That's what last week's big week of data left investors with, who were clamoring for clues as to where exactly we are in this economy. That despite most of the released data appearing to be pretty good evidence that jobs and growth in the economy are getting better.
After all, the economy apparently grew 4% in the second quarter, bouncing back completely from the 2.1% contraction in the first quarter. One would think that, coupled with a report that showed 209,000 new jobs created for the month of July, would make investors cheer. Even the Federal Reserve backed up the bullish case -- signaling investors that the economy is finally nearing its expectations after five years of sluggishness and several years of "quantitative easing," the economic stimulus plan of buying U.S. Treasury bonds every month.
Yet, on the very day the strong gross domestic product data were released, it was met by the worst sell-off in stocks in months -- as concerns about a debt crisis in
What's the worry? Plenty, some say. "The U.S. growth bulls can blame
McCullough says it's critical to look at GDP for the first and second quarter together. Second-quarter GDP was up, he says, mainly because the first quarter was so bad, down 2.1%. "You have to combine them and annualize the first half of 2014, then you see GDP was only up 0.87%. That's not in the area code of the Fed's 3% (to) 4% 'forecast,'" he says.
When you consider what the first quarter initially looked like, with an initial reading of growth only to be revised downward to ultimately show contraction, it's fair to question the first reading of the second quarter of 4% growth ahead of new revisions to come.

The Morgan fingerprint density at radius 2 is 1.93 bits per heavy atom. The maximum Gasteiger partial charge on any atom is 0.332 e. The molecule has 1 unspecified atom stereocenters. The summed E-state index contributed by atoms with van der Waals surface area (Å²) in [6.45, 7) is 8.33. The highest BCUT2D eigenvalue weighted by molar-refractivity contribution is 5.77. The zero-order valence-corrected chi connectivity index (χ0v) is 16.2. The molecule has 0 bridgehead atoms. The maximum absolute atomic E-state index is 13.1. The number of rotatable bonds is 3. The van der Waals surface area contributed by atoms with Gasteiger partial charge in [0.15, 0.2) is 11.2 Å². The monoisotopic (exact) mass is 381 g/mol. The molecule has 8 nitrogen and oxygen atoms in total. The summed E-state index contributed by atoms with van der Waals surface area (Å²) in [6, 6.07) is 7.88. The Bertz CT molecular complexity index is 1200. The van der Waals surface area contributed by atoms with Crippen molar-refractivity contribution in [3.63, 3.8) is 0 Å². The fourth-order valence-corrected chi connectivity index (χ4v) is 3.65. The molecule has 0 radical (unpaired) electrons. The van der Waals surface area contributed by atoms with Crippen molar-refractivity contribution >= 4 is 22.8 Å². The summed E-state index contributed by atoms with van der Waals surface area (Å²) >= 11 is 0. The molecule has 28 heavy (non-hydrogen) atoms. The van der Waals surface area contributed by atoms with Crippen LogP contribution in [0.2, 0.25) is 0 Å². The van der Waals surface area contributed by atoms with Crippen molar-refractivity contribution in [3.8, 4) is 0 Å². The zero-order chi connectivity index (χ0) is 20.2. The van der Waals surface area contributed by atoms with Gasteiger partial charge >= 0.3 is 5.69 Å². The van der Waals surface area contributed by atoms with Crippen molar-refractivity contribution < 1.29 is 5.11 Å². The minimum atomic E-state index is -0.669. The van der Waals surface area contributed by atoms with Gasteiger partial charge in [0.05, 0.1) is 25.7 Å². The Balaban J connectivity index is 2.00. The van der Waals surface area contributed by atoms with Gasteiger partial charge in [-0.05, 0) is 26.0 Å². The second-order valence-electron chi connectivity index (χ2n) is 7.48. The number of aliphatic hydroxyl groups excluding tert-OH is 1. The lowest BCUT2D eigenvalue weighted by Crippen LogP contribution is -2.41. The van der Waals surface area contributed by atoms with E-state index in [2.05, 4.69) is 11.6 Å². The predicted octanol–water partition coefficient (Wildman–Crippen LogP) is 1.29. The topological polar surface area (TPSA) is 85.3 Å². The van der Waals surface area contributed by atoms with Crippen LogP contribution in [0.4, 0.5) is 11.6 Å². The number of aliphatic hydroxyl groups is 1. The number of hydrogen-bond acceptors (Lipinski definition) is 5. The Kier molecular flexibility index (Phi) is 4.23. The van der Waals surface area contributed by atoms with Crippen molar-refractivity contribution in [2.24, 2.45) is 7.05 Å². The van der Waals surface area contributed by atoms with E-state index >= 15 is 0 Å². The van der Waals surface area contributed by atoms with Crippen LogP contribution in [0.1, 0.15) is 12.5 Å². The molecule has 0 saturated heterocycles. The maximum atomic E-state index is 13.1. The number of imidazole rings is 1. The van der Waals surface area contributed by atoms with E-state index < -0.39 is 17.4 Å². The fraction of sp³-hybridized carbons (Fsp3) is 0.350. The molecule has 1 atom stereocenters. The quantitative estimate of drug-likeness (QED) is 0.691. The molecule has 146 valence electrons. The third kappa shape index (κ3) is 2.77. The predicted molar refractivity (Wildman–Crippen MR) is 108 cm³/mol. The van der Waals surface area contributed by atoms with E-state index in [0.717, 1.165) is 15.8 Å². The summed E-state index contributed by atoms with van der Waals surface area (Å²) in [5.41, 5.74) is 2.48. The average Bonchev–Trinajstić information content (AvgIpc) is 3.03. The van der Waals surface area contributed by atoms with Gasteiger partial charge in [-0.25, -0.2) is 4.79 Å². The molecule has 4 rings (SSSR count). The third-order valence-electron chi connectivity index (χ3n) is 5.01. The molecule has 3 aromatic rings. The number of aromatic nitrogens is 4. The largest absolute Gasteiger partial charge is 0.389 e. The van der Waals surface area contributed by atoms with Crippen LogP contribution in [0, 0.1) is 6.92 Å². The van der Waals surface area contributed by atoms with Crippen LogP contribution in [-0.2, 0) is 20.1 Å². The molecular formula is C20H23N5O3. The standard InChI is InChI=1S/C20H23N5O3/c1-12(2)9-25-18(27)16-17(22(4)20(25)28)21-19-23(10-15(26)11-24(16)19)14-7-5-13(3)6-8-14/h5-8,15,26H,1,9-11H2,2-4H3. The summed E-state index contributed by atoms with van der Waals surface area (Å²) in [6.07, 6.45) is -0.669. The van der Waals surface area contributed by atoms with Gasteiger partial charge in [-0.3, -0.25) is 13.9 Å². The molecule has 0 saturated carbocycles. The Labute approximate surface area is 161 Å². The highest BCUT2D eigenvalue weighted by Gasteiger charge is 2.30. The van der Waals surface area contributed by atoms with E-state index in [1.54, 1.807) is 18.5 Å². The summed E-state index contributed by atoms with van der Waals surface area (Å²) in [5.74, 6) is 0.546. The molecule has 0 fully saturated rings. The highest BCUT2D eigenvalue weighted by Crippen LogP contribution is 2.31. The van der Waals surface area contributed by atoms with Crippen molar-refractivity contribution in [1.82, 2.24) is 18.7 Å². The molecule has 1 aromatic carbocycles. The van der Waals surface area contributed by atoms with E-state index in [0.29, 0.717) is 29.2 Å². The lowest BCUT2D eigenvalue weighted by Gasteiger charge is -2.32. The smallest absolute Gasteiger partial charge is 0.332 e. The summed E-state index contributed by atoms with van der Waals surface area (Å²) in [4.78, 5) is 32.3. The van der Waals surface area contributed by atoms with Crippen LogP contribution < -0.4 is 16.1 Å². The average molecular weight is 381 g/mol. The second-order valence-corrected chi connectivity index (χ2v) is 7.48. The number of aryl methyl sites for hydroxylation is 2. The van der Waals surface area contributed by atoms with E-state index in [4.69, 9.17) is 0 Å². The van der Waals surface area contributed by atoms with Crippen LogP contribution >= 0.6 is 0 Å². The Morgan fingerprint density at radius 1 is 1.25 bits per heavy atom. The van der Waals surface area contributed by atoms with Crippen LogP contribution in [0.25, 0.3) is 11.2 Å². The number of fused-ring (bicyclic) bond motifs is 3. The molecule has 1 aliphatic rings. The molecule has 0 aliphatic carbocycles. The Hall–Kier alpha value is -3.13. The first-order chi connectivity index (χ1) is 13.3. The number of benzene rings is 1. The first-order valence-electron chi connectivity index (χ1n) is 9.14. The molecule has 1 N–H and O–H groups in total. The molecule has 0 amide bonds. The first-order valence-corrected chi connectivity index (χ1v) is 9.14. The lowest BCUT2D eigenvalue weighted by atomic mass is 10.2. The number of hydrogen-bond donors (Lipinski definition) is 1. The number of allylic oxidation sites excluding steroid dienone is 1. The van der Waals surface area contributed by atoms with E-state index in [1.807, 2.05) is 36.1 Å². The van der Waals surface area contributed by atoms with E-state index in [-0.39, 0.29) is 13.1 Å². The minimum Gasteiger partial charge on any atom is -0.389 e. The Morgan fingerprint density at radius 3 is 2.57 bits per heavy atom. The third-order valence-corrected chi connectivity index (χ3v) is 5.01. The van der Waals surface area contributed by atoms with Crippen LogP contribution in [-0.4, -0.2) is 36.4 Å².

Even so, if the economy isn't rebounding strongly enough, the thinking is that if the Fed keeps interest rates very low for as long as possible, it should help keep the stock market at its elevated levels. With rock-bottom rates, there are simply few alternatives to get any return.
We could be looking at that Goldilocks economy once again -- not too hot and not too cold, which is the sweet spot for the stock market. But McCullough warns not to get too excited about the Fed managing rates because another worry looms: inflation. "As the economy slows, (the Fed will) print money and devalue the dollar. In real U.S. dollars, that only inflates the average American's cost of living -- and perversely, slows the economy faster."
Even a week that brought supposedly good news about economic growth fell on deaf ears. Perhaps the biggest threat to an ongoing bull market is such uncertainty, suggesting the caution around stocks could persist over the near term. Or at least until the GDP and jobs readings are released next month.
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